And this level is probably the most gorgeous level in the game.  It's large, it makes you think about where you're going and what you're doing.  It almost seems a shame to see it get destroyed.  Because that's what protagonists do, they destroy shit.

The rest of the game has it's highs and it's lows.  While it's fun to be like Predator, what with going invisible and turning on Nanovision (very similar to thermal imaging) and trying my best to kill them without anybody picking up on it, it does get a tad tedious.  Especially when the levels begin to lose a bit of imagination which I found in the last few levels.  Sure, it may be considered a well designed level, what with well placed cover for both you and your opponents, but if I wanted to go through a paintball arena, I can go to Skirmish out at Samford.

On top of that, the story was so obvious that the directions it was going could be spotted by a teenager.  I could hear the plot twists straining against the potential of something actually awesome.  Instead, the game felt like it lost traction, dropping the scenic vista's that it began with to focus on scenarios that weren't difficult and were designed to layer on more of this morality of digitizing the human condition, then leading on to an inevitable boss fight that lacked threat, let alone imagination.

But that's what you get when you walk into a new game expecting something different.  Instead I got Deus Ex crossed with Halo, set in abandoned and unkempt train stations.  Cos, lets face it, I'll probably play those levels again.  I've already finished it twice now just to make sure.  And my statement still stands.

12 February 2013

Next Gen Consoles

I sit here drinking a Roy Rogers from the limited edition Batman Cup that I got from the Dark Knight Disappoints, and I think about the next generation of Consoles. Because it pisses me off.

Now mostly it’s rumours going around. Only a few days from now will there be an announcement/presentation on the Playstation 4 and will eliminate any misconceptions for it, so that we know what the hell we’re getting out of it.

The biggest pain I still find is that reporters who are cogitating on the upcoming systems seem rather obligated to state immediately that there likely won’t be any backwards compatibility. That still pisses me off. I’ve said to myself again and again “Why is it not standard practice?”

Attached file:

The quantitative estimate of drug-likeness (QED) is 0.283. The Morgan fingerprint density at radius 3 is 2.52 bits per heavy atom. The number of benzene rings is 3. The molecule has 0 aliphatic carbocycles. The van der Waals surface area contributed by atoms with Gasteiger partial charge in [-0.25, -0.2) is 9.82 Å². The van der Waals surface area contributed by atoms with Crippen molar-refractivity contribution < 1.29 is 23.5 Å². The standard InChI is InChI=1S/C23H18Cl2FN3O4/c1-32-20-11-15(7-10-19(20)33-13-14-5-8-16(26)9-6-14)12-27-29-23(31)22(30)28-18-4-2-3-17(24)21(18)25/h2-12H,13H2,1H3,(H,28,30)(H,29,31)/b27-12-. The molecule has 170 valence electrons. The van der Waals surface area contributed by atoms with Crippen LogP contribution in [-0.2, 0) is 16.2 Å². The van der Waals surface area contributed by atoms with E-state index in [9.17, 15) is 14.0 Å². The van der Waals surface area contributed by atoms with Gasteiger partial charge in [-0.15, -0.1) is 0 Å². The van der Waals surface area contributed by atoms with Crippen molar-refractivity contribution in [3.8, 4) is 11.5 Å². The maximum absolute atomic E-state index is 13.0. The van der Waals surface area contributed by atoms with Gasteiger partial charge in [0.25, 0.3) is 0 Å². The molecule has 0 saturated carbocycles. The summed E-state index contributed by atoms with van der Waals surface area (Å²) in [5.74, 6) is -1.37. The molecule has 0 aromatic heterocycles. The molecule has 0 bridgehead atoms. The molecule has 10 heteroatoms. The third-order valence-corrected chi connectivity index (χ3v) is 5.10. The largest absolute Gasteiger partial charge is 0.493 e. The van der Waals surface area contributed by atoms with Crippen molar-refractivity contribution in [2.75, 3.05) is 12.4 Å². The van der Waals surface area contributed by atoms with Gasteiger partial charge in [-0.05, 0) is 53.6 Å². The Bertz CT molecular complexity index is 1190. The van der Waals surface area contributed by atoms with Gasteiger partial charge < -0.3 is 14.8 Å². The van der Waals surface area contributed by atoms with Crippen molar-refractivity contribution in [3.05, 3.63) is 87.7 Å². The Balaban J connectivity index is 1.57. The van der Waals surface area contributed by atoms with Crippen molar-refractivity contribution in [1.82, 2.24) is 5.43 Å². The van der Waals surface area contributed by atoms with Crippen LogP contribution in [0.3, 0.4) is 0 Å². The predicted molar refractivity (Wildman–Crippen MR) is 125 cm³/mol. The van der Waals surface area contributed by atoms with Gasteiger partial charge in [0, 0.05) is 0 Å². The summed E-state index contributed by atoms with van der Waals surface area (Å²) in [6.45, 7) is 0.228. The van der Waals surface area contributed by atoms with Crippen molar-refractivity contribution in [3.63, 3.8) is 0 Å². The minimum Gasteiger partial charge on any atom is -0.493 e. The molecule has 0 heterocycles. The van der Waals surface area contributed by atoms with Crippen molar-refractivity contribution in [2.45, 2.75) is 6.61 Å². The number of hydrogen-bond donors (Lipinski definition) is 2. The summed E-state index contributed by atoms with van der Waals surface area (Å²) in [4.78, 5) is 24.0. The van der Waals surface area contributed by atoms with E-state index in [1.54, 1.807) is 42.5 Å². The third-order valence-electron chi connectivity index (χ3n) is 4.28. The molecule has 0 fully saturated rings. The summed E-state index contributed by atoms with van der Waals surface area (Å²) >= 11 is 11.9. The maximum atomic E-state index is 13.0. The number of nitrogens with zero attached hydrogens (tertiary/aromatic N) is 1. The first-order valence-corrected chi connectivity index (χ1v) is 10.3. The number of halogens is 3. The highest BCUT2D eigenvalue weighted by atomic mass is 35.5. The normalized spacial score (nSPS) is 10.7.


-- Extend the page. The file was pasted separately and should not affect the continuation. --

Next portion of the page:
“It’s not a selling point” has been stated before. Sure, that’s true. I wouldn’t base my purchase on whether my library of games from previous generations of consoles would be usable on a new console. It wouldn’t have been a thought at all.

But now it’s one thing I have to ask when I look at a new console. Because I have a collection of games for my PS3 and my Xbox360, all games that I have gone over again and again, that I would like to have not go to waste. But I would rather not continue to have more and more consoles connected to my TV because I have no reason to simply replace my old consoles.

That’s another thing I’m worried about with this DRM feature that’s been heavily rumoured and speculated. The DRM Restriction is like buying a game from Steam. Once you buy it, you own that copy of it for as long as that account exists. The Rumour is that Consoles will be going along a similar line. Once you’ve played a game on a particular account or console, you can’t trade in that game or loan it out. It is restricted to that account.

The reasoning behind it is that it will potentially eliminate the Used Game market, which is apparently making a significant impact on the developer market. How big an impact, I have no idea. I know through a friend that as a technical writer, he has a massive worry about it since there are many who require his books and a large portion of that market are simply finding the torrents and downloading them for free.

So I’ve got mixed feelings about it. While I would like to buy a game and then trade it in to get a discount on a new game (especially if I don’t like the game I’m trading in), it’s unfair to the developers because they’re not getting anything out of that game being resold. But then the brick and mortar shops are losing a rather large market because they are getting all profit from those games.

These two things tie in largely, and that worries me. I have games on my Playstation and Xbox accounts, all of which I can re-download if I have to replace my consoles.

So what about these future consoles?  Digital Distribution is becoming a household feature, so assuming using the same account, but if the console isn’t backwards compatible, what about those games in your Library from your PS3/360 days? Will there be any point in downloading those games again? Because without backwards compatibility, you have games on your account that you can download just to use up the space on your Console.

Or you could do what is expected of you and make room for a new console and keep your old console sitting there to collect dust?  Cos fuck that for a PC that can still download and play COMMANDER FUCKING KEEN.